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Art in India had never been a profession which could provide the artist with enough resources to sustain a life time. Most artists in the past had to remain employed in some job while doing art in the free time. Artists like Abanindranath Tagore and then Nandalal Bose remained art teachers. The condition of one of the greatest artists of the time Ramkinkar Baij was even worse. He had to make clay idols for commercial sale, paint name boards, decorate rickshaws and carriages and design local jatra posters.

Ramkinkar Baij

  Artist Ramkinkar Baij

 After independence the situation improved. But even then most painters could not think of doing only painting for sustenance. Thus Ganesh Pyne had to do illustration work for children's books, while Ganesh Haloi, another artist of the Society of Contemporary Artists was employed in the Archeological Survey of India. Sunil Das remained a bureaucrat for a long time.

 But at least these artists were working in organisations where their talents had some use. More unfortunate are the ones who had to work in such organisations where art had the least of use. Prokash Karmakar is one such artists. Driven by penury, he had to join the army only to get entirely disillusioned and leave it later for art again. BR Panesar continued as an officer for the Central Statistical Organisation till retirement and Bhupen Khakar remained an accountant.

In recent times , artists like  Sanjay Bhattacharya had worked for a long time for an advertisement agencies, Devajyoti Ray started as a Government Officer and   Shakila sold vegetables for her livelihood. The immense variety of people coming from such diversified fields is also a reason for diversity that we are seeing these days in post-liberalization art.   


        Prokash Karmakar, is the perfect example of that proverbial artist who passes through penury and sufferings without ever abandoning his craft and then one day emerging as a master to enthrall the world. Born in 1934, Prokash Karmakar suffered poverty since childhood. His father, a good artist himself made no money from art. Yet Prokash joined the Government College of Art , Kolkata.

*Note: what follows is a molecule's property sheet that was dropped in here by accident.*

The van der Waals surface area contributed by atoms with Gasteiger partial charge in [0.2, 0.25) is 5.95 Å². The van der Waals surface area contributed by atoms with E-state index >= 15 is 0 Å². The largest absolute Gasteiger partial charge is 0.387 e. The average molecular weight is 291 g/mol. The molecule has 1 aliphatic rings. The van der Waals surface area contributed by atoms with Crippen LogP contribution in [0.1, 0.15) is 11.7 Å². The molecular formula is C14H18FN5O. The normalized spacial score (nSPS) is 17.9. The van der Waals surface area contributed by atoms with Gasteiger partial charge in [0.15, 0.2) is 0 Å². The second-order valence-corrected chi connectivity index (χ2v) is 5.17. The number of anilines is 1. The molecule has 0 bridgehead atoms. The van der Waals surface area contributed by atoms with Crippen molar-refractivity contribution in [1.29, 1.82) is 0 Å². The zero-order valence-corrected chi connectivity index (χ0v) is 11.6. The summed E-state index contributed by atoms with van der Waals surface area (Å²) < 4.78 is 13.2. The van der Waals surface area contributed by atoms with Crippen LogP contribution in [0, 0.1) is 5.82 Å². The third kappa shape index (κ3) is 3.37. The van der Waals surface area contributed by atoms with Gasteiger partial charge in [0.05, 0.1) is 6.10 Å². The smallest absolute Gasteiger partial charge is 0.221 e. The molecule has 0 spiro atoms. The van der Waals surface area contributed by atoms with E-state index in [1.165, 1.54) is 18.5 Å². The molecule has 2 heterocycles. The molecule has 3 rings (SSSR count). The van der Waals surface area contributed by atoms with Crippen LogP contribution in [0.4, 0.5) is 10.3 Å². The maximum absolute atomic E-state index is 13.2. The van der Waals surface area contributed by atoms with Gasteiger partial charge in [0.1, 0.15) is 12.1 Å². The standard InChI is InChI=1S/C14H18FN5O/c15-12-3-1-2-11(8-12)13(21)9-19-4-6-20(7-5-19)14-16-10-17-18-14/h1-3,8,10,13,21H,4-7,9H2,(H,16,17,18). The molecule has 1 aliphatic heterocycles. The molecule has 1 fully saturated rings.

In 1949, Prokashís parents died, forcing Prokash to abandon his art studies and join the army. But he left army again and took up art for a living. Now his situation became so precarious, that he had to start selling his works on the street. Since then he had developed a penchant for exhibiting his works on the streets. No other artist in India has exhibited his works on the streets the way Prokash Karmakar always does.

Artist Prakash Karmakar


        Success never came easy for the artist. In 1962, he tried to form a society of artists in Kolkata, which was to work parallel to the now established Society of Contemporary Artists . But after a few years, the group fizzled out and Prokash abandoned the Group to travel abroad to Paris to study art.


Painting of Prakash Karmakar

 Typical of Prakash Karmakar's works where men and women disguised as mythical figures are shown in bold flat colours.

Artwork by Prakash Karmakar


Medium and Techniques of Art

        Prokash is predominantly an acrylic and oil artist. He has tried in various other media like pastel, ink and even water colours, but the best of Prokash Karmakar had been canvas works either in oil or acrylic. Karmakarís works show thick lines to draw human figures and then simplified back grounds. The patches Karmakarís works are painted flatly in bold colours.

Major Themes

        Prokash Karmakar in his younger days had depicted the degeneration in moral terms of the society that he lived in. In his younger days his sympathy lied with the naxalite movement in Bengal. But in his later day paintings, his themes mostly moved towards simple peaceful village life. He sometimes depicted village people in the models of mythical figures like Krishna and Radha.





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